In Albert’s Corner this month, thoughts on whether wi-fi is going away … and whether that’s a good thing.
One of the articles we’ve shared online this month looks at the possibility of a “world without wi-fi.” (If you missed it, read it here.) We’ve run across other pieces suggesting that wi-fi would soon be a relic, but the idea was always that new technology would replace it; for example, li-fi technology, which uses light waves instead of radio waves to connect devices.
This particular post is a little different, though, because the idea is that your favorite coffee shop might stop offering free wi-fi because so many cell carriers have gone to unlimited data plans. If you can browse and download to your heart’s content on your phone or tablet, who needs to jump through the hoops of connecting to a slow, overloaded network?
While this particular article is probably wishful thinking, at least in the short term, the move away from wi-fi would be a great thing, and here’s why: using public wi-fi is almost never a good idea.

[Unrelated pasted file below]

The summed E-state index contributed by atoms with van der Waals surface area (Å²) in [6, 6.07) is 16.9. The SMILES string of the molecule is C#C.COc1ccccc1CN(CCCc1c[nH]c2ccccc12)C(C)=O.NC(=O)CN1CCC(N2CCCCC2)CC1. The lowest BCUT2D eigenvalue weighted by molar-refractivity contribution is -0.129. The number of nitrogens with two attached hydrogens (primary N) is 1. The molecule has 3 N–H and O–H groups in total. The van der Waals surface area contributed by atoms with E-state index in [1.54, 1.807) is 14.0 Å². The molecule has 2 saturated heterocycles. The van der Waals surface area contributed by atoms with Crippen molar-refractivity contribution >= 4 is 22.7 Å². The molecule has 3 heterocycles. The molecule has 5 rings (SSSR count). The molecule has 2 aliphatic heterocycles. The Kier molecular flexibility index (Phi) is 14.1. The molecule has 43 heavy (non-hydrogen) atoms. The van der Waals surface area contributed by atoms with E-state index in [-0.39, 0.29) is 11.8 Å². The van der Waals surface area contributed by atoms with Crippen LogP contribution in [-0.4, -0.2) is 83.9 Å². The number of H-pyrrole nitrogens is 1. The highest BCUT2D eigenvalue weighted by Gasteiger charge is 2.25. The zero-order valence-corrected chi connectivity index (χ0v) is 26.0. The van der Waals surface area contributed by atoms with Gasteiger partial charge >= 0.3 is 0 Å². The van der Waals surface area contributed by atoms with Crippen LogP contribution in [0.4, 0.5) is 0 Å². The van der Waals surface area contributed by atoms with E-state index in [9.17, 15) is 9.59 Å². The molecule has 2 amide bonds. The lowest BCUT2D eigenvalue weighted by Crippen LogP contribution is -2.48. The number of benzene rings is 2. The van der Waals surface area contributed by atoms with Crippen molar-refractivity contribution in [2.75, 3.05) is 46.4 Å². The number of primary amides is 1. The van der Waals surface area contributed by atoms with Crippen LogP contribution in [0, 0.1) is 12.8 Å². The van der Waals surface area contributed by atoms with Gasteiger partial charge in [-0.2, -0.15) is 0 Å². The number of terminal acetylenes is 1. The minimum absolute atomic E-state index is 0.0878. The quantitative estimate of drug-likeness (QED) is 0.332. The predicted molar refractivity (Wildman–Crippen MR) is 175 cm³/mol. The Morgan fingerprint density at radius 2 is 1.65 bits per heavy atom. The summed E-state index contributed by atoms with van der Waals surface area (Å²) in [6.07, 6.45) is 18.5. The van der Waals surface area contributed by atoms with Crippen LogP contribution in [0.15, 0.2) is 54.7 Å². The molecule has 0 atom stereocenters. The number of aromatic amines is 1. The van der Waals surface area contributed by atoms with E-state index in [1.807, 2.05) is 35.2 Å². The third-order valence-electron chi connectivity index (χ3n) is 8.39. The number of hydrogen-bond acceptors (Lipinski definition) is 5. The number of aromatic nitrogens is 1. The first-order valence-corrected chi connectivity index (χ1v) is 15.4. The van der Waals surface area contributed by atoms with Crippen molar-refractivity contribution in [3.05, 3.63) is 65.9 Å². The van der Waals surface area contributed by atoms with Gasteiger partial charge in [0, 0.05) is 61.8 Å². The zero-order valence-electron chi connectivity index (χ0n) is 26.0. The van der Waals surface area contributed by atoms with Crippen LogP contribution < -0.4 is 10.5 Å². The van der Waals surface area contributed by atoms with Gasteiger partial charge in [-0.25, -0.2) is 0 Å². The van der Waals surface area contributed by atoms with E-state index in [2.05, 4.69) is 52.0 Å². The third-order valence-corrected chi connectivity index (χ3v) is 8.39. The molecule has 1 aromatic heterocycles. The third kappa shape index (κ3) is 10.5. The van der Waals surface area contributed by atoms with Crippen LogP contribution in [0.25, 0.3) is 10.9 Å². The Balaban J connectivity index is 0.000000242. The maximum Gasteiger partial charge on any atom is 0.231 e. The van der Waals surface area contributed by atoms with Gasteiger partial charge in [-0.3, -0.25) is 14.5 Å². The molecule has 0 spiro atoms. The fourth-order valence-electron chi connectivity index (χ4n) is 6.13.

In my job, I spend a fair amount of time in the Starbucks and Paneras of the world, and I still see people checking their bank accounts or other sensitive information. I hope and pray that they’re connected via their own secure hotspots, but I know many are not.
Most of us are savvy enough not to do our banking on public wi-fi, but many don’t realize how easy it is for someone else to snatch the login information for our email or social media accounts (for a scary look at exactly that, check out this 2013 article from PC World). In some cases you don’t even need a PC … there’s an app for that.
My two cents: if you’re doing anything at all beyond checking out the news online, you should connect privately. Even if your cell carrier hasn’t graced you with an unlimited plan yet, a few bucks in data overages is well worth avoiding the hassle of being hacked. Public wi-fi can’t go away soon enough to suit me.
Questions about your online security? Give us a call or contact us online.
Albert Blaize is Vice President of Sales and Marketing for TRG Networking. Contact him at firstname.lastname@example.org.